By Susan Smith
Sometimes I wish I had come from a cute little town like Greenport – the wood-framed Victorians! The tall ships! The light! But if I had been born in Greenport, I know I would see it in a different way. “It’s changed so much”, I said to a friend recently who was born in the town. I have known Greenport for twelve years, and I was really referring to the expanded health store, the shiny renovated waterfront and the arrival of Noah’s and Calypso – annoying to some, I’m sure, but right up my sensory alley. My friend groaned, registering instead the traffic and the thick-waisted population of summer. She told me how, as a child, she used to look longingly across the water at Shelter Island’s beach front, which is exactly where she bolted to as an adult.
Bergson, a French philosopher from the early 1900s, said that no two people can see the same object in the same way, that you cannot divorce yourself from what you know and how you’ve lived when you look at, let’s say, a table. When you’re thin, for instance, people of average weight look heavy. When you’re fat, they look slender. Your view is affected by everything you are at any given moment – for example, the very young me could not believe that Lady Diana would marry an old fart like Prince Charles. God forbid, but when I see photographs of them now, they both look newly hatched and totally appropriate.
So the way I see Greenport is infused with my own story. I like few things more than running with my children on the wind-chilled empty beaches of winter. They remind me of the year-round cool coast of South East England. It’s not strictly true, but it’s the place I’m most likely to say I’m from.
Despite the fact that I am a cliché of a New York mother – my kids eat the grass-fed and organic, they take off their shoes in the house – I am comfortable with the stocky-limbed, greased-back Claudio crowd, well prepared by years of rock candy and arcade machines on Brighton Pier. Like Greenport, Brighton was a small fishing village that transformed itself, only more blindingly. In Brighton’s case, with the agency of the amazingly vulgar Prince Regent, later known as George IV, it swelled into a lazy grande dame defined by an over-the-top would-be oriental extravaganza, the Royal Pavilion, replete with all the gold leaf, marble and mosaic that the Prince could conjure up. It was the apex of glamor to my 5-year-old self, and I still adore it.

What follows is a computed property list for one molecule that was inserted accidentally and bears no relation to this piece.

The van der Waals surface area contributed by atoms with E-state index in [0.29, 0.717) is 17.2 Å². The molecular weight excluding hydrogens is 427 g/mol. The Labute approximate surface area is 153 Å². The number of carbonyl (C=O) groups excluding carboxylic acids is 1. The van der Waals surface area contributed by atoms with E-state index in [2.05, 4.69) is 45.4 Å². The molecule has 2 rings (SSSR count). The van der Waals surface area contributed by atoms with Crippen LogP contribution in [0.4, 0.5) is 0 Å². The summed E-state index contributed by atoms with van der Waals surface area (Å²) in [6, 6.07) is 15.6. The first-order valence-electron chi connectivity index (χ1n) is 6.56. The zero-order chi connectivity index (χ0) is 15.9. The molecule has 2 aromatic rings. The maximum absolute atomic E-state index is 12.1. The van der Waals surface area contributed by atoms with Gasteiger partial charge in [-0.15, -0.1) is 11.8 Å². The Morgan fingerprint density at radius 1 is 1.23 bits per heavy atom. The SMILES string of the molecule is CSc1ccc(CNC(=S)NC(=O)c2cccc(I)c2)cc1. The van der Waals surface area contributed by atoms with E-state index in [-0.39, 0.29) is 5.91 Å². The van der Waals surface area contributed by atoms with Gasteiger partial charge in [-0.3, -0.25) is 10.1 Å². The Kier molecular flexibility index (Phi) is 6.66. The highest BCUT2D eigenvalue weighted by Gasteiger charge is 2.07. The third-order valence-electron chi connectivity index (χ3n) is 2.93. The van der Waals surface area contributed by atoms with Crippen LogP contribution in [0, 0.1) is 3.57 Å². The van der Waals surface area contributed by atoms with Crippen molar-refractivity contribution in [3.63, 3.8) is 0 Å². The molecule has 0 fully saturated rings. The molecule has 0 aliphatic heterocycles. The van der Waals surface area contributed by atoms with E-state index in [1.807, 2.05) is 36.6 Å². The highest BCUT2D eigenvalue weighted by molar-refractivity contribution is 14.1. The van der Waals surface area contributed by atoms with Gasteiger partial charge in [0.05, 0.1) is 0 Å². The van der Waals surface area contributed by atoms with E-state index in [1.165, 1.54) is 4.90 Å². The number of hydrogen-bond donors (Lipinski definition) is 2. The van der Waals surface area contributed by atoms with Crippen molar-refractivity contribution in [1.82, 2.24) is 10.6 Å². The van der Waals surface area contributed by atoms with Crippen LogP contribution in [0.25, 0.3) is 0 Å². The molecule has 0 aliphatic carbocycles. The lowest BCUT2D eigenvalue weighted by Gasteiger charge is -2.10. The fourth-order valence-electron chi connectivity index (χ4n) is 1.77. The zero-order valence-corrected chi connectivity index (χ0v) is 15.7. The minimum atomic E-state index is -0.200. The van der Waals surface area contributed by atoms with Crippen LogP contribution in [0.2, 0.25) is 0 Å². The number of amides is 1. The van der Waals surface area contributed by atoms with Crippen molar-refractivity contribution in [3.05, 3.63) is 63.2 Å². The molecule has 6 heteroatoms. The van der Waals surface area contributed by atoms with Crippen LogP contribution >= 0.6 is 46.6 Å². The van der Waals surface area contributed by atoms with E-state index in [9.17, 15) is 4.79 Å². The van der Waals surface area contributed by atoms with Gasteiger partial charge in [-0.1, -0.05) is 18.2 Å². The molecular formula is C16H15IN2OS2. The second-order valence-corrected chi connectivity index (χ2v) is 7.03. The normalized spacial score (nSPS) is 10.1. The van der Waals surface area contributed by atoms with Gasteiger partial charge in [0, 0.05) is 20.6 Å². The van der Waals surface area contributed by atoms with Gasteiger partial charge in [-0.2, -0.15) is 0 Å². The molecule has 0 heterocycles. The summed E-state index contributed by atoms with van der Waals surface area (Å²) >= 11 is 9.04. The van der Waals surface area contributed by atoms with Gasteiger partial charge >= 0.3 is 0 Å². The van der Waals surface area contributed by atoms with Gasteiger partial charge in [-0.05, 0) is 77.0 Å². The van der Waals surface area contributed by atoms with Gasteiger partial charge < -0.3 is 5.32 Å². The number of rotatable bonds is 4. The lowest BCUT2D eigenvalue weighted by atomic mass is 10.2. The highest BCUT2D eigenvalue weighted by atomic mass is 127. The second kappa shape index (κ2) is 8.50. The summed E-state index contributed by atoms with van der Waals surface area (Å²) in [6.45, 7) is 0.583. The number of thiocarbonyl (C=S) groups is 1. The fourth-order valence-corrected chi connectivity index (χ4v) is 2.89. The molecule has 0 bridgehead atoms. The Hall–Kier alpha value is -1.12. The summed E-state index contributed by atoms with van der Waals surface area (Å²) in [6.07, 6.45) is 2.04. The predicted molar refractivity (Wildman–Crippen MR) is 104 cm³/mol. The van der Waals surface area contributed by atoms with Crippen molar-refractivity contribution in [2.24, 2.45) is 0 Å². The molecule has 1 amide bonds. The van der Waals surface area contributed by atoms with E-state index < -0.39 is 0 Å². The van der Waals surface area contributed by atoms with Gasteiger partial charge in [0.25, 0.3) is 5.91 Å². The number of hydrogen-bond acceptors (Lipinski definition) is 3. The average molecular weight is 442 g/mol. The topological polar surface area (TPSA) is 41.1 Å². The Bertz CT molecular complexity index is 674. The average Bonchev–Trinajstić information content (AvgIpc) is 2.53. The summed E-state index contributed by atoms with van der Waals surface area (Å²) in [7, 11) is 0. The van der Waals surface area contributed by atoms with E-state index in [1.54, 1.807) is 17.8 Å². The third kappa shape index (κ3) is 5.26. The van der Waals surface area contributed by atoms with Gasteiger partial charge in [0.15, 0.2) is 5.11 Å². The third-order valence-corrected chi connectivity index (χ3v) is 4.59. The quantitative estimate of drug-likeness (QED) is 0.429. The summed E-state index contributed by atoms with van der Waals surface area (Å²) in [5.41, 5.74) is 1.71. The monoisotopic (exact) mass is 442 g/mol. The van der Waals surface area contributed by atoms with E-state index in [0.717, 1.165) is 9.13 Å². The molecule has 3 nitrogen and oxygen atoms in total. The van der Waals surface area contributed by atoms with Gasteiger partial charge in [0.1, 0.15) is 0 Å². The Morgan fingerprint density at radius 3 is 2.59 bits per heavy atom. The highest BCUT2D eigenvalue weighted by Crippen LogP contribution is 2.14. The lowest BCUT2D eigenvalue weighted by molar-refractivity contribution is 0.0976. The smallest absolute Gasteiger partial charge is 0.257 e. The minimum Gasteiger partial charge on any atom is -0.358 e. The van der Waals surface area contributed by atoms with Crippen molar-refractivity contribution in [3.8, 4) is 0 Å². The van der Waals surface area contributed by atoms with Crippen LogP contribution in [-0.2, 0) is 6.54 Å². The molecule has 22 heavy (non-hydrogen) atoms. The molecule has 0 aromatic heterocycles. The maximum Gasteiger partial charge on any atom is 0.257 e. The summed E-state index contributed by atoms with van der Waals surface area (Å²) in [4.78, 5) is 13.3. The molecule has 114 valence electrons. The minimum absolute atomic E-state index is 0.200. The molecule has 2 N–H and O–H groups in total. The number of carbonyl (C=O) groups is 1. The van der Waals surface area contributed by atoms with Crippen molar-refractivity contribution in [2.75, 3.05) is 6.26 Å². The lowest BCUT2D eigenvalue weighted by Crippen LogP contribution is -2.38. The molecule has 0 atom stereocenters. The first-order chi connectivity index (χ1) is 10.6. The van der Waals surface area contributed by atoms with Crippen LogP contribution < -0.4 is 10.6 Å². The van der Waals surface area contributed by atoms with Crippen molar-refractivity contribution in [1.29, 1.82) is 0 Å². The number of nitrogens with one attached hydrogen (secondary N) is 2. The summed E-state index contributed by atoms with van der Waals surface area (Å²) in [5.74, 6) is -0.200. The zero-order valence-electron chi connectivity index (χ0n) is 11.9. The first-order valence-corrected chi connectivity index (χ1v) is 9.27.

My parents had lived in Uganda for some years, but only waited for my arrival to fly me to England at three-weeks-old where I was met by an army of emergency personnel and an ambulance, having hit the floor of the aeroplane with some force during violent storms. This was a precursor to the constant uprooting that my father’s job would entail. We never lived anywhere for longer than two years, the stress of which led to the demise of the marriage. But even after that, I shifted haplessly between my parents’ homes and a boarding school so cemented in the century before it that, like Madeline, any trip out of meant changing into uniform and walking in two straight lines.
After Primo Levi flung himself down the center staircase of his solidly bourgeois home in Turin, I had two thoughts. One, that I really should have written to him when I lived near him (I gravitated to Italy as an itinerant young adult, and I think Se Fosse Un’ Uomo may be the best book I have read). And two, and I say this sadly, that I was jealous that he had died in the same house in which he was born. This was the only place he ever lived except for the year in Auschwitz and the year it took him to get back home.
When I was pregnant with my first child I came to the North Fork and was surprised to find myself so drawn to it. I had long ago assumed that there wasn’t a beach town for me in the vicinity of New York City. But the wineries and the burgeoning interest in food reminded me of Tuscany where I had spent much of my youth. The dunes and sea grass evoked Cape Cod, a later love.
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